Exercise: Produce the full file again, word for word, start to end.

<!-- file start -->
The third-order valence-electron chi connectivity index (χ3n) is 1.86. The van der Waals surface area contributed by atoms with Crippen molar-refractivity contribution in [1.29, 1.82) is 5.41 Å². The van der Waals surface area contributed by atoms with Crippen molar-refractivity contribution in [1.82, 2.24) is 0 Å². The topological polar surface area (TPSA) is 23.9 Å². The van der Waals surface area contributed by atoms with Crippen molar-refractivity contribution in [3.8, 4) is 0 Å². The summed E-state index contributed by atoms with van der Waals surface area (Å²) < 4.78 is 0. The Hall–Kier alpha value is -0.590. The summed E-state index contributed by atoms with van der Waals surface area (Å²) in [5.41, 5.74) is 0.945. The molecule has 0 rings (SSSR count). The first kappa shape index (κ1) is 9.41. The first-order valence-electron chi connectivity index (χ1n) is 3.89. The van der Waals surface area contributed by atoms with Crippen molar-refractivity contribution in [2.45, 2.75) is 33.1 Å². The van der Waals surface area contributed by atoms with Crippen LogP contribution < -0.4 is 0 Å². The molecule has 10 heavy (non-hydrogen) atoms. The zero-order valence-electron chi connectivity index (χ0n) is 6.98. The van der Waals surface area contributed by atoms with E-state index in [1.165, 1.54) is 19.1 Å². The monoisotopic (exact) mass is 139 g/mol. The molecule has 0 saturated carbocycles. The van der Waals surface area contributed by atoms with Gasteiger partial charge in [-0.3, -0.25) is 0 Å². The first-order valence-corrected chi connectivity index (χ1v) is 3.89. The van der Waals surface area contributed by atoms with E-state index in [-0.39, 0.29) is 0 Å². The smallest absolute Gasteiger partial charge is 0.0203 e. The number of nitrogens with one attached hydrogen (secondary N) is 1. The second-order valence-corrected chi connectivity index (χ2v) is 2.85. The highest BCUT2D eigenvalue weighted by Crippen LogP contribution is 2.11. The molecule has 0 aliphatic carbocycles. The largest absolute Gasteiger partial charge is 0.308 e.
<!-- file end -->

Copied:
The third-order valence-electron chi connectivity index (χ3n) is 1.86. The van der Waals surface area contributed by atoms with Crippen molar-refractivity contribution in [1.29, 1.82) is 5.41 Å². The van der Waals surface area contributed by atoms with Crippen molar-refractivity contribution in [1.82, 2.24) is 0 Å². The topological polar surface area (TPSA) is 23.9 Å². The van der Waals surface area contributed by atoms with Crippen molar-refractivity contribution in [3.8, 4) is 0 Å². The summed E-state index contributed by atoms with van der Waals surface area (Å²) < 4.78 is 0. The Hall–Kier alpha value is -0.590. The summed E-state index contributed by atoms with van der Waals surface area (Å²) in [5.41, 5.74) is 0.945. The molecule has 0 rings (SSSR count). The first kappa shape index (κ1) is 9.41. The first-order valence-electron chi connectivity index (χ1n) is 3.89. The van der Waals surface area contributed by atoms with Crippen molar-refractivity contribution in [2.45, 2.75) is 33.1 Å². The van der Waals surface area contributed by atoms with Crippen LogP contribution < -0.4 is 0 Å². The molecule has 10 heavy (non-hydrogen) atoms. The zero-order valence-electron chi connectivity index (χ0n) is 6.98. The van der Waals surface area contributed by atoms with E-state index in [1.165, 1.54) is 19.1 Å². The monoisotopic (exact) mass is 139 g/mol. The molecule has 0 saturated carbocycles. The van der Waals surface area contributed by atoms with Gasteiger partial charge in [-0.3, -0.25) is 0 Å². The first-order valence-corrected chi connectivity index (χ1v) is 3.89. The van der Waals surface area contributed by atoms with E-state index in [-0.39, 0.29) is 0 Å². The smallest absolute Gasteiger partial charge is 0.0203 e. The number of nitrogens with one attached hydrogen (secondary N) is 1. The second-order valence-corrected chi connectivity index (χ2v) is 2.85. The highest BCUT2D eigenvalue weighted by Crippen LogP contribution is 2.11. The molecule has 0 aliphatic carbocycles. The largest absolute Gasteiger partial charge is 0.308 e.